When Pennsylvania Attorney General Elect Josh Shapiro takes the oath of office Jan. 17 he will be moving into an office that has been racked by controversy. The last elected Attorney General, Kathleen Kane, was sentenced in October to 10 to 23 months in prison on charges of perjury and abuse of her office.
Shapiro said he believes he as a track record of acting ethically and will instill that in his staff.
“Everybody will be required to sign a code of conduct. Everyone will be required to go through mandatory ethics training,” Shapiro said. “We will have a gift ban, for example, so that neither the Attorney General nor anybody on our staff can be perceived as being for sale.”
The Democrat said when he decided to run nearly a year ago he knew it was not a job to be taken lightly.
“I believe the roll of the Attorney General is the most impactful job in state government, period,” said the former State Representative and Montgomery County Commissioner. “It gives you the opportunity to go out and fight for each and every Pennsylvanian, protect their rights and make a real difference in communities all across southwestern Pennsylvania and all across our commonwealth.”
Since being elected in November Shapiro has been holding a series of town hall-style meetings.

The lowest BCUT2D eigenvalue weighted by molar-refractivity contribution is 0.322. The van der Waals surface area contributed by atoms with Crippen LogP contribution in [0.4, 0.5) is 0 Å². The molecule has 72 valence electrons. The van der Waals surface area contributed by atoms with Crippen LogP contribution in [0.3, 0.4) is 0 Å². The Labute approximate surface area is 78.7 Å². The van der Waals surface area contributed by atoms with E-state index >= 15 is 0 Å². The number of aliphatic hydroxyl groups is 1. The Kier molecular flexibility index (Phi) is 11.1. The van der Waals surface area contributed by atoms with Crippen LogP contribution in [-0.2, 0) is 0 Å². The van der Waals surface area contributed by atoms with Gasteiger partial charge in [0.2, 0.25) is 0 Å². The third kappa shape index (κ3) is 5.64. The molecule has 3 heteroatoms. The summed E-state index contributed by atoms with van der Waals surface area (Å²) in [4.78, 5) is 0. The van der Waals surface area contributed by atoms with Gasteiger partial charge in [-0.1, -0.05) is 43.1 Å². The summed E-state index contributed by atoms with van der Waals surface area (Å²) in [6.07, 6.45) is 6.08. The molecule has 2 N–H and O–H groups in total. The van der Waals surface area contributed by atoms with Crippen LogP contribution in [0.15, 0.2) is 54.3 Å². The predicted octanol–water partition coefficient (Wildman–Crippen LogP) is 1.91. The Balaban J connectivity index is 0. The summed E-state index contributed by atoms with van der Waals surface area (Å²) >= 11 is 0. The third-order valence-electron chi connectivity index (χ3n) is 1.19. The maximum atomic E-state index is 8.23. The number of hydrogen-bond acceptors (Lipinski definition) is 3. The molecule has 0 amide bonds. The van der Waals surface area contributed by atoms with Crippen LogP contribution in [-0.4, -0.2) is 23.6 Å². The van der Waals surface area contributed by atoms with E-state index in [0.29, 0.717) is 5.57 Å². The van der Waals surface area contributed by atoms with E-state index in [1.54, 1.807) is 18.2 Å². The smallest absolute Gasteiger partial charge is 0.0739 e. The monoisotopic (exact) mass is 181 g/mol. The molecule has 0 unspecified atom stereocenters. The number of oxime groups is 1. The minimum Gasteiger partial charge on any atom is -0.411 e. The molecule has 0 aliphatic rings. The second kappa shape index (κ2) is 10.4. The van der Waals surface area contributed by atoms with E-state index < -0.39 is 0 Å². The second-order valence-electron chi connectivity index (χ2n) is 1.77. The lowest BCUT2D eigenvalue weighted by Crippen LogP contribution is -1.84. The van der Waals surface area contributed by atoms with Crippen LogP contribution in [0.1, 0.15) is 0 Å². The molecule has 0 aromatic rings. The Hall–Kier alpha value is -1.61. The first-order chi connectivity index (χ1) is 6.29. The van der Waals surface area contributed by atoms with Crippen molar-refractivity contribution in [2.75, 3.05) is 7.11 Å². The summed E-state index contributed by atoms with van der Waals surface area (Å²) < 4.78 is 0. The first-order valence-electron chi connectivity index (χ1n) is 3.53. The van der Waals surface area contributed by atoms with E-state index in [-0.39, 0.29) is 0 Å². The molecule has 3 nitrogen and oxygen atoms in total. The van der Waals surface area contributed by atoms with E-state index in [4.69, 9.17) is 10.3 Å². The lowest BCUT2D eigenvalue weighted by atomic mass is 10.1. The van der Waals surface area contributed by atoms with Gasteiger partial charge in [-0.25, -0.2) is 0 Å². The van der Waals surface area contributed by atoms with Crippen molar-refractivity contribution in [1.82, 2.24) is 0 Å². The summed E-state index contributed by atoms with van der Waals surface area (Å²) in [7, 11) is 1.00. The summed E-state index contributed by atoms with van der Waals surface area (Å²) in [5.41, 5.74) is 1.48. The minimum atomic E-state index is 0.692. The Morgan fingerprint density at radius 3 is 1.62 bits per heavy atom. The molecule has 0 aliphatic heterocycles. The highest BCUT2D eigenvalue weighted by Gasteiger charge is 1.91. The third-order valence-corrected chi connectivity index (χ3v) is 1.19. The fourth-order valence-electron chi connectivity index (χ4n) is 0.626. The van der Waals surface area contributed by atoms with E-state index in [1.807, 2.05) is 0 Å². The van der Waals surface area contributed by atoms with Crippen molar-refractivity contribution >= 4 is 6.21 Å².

“We were in Allentown talking about the heroin epidemic. I was in North Philadelphia talking about gun violence. I was in Scranton talking about scams against seniors,” Shapiro said. “I go and I listen… and I gain insight and ideas.”
Shapiro will hold a public meeting in Pittsburgh Jan. 10.
Shapiro said taking on the opioid epidemic will be a top priority in his first year in office.
“We have a plan to address it and we’re putting together the personnel to address it and I certainly have the wherewithal and the desire to go and address it and reduce the number of heroin and opioid overdose deaths in the commonwealth of Pennsylvania,” he said.
Shapiro said he plans to work closely with local law enforcement to combat street-level dealers while at the same time working with the medical community to stop the overprescribing of opioids.
“In addition to that we need to make sure the pharmaceutical companies are at the table,” Shapiro said, “I’ve said many times that we would combat the heroin epidemic on the street corners in Pittsburgh as well in the board rooms of a pharmaceutical company if we have to.”
Earlier this month Shapiro named Michelle A. Henry as First Deputy Attorney General. Henry currently holds a similar position in the Bucks County District Attorney’s Office.